Ever since they were announced by Technics a few weeks ago, DJs have been wondering why the enormous cost of $4000 for not even two, but simply ONE of the new generation of Technics turntable. Thanks to an eagle-eyed reader in Japan, we can reveal the reason, something Technics has kept silent about until now: The new Technics SL-1200G/GAE Turntables will have sync built in, which doesn’t need any software to work, and will work with all vinyl.
According to our source: “The way it works is that the turntables are linked via a single, simple minijack lead, like a mono headphones lead – the same type used to autostart CDJs with faders. There’s a chip in each turntable that analyses the peaks in the music, like DJ software does, and it sends an electronic ‘tick’, similar to a metronome click, down the lead to the other turntable.
“When the DJ hits the ‘sync’ button with a track playing on both decks, the Technics ‘lines up’ the clicks and adjusts both the speed and the phrasing of the turntable. The pitch fader is motorised, like in a studio mixing desk, and so it actually moves when this happens. The whole thing works a bit like a car adjusting the engine speed with cruise control on.”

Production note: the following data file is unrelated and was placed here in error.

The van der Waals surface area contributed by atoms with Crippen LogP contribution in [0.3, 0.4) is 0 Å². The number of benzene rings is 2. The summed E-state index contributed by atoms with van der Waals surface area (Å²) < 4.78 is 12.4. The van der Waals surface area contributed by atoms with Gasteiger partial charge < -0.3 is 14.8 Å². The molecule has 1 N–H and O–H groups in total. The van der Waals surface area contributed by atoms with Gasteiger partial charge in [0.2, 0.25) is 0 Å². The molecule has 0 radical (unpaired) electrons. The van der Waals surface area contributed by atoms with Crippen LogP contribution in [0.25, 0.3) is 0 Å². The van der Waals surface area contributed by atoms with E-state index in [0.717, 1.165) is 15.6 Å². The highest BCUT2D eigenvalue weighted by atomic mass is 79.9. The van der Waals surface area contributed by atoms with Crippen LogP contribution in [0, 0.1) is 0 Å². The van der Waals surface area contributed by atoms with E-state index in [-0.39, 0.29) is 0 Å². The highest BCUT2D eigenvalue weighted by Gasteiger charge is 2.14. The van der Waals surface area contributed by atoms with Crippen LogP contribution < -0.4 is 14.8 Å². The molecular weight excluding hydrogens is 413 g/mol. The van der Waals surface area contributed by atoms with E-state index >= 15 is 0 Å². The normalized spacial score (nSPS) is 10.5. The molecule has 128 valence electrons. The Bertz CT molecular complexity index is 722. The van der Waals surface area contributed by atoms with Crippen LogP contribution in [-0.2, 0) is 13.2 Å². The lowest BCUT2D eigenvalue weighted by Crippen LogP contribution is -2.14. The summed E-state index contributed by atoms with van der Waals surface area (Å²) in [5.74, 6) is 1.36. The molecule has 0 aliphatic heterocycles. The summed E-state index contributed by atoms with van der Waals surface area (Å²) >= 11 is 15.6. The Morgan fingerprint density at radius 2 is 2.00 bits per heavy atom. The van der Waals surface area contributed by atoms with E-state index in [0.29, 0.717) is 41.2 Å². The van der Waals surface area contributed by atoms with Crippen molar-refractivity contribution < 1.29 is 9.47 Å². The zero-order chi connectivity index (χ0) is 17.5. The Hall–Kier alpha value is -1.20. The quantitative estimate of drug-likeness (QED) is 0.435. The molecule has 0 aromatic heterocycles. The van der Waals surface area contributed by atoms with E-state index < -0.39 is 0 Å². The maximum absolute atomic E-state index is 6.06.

“The best bit is that this all happens behind the scenes – the turntable appears completely normal to anyone who doesn’t know, and indeed, even the way of activating the sync function is novel – the little button that used to pop out the surface light turns sync on and off, the surface light itself popping in and out by simply pushing it hard to unclick its fastener.”
Later in the article, the Technics engineer added: “Really, sync is such an easy thing to implement – after all, DJ software has had it for years – that the only challenge was the mechanics of adjusting the platter speed once we’d got the turntables talking to each other.”
What we think
With EDM apparently on a wane and people calling out DJs for being button pushers, turntable DJ sets are on the rise. This technology, while expensive, should help DJs who don’t have manual beatmatching skills to play DJ sets with real records on real turntables.
It may annoy the purists, but with Pioneer adding sync to CDJs and now sync arriving at that last bastion of purism, the turntable, it really does look like sync will soon be on everything, giving DJs the chance to use such equipment without first mastering manual beatmatching.
Apparently, there is an option to have the on/off light subtly flash in time to the beat as a visual aid to mixing too, for DJs who don’t want to go the full sync route but do want some help due to being hooked on waveforms from DJ software.
• This was a guest post by DJ Abril Primero. Find out more about her at her website here.
What do you think? Does the idea of having sync on turntables excite you? Do you think it makes them worth $4000? Will this technology “bubble down” to more affordable decks? Please share your thoughts below.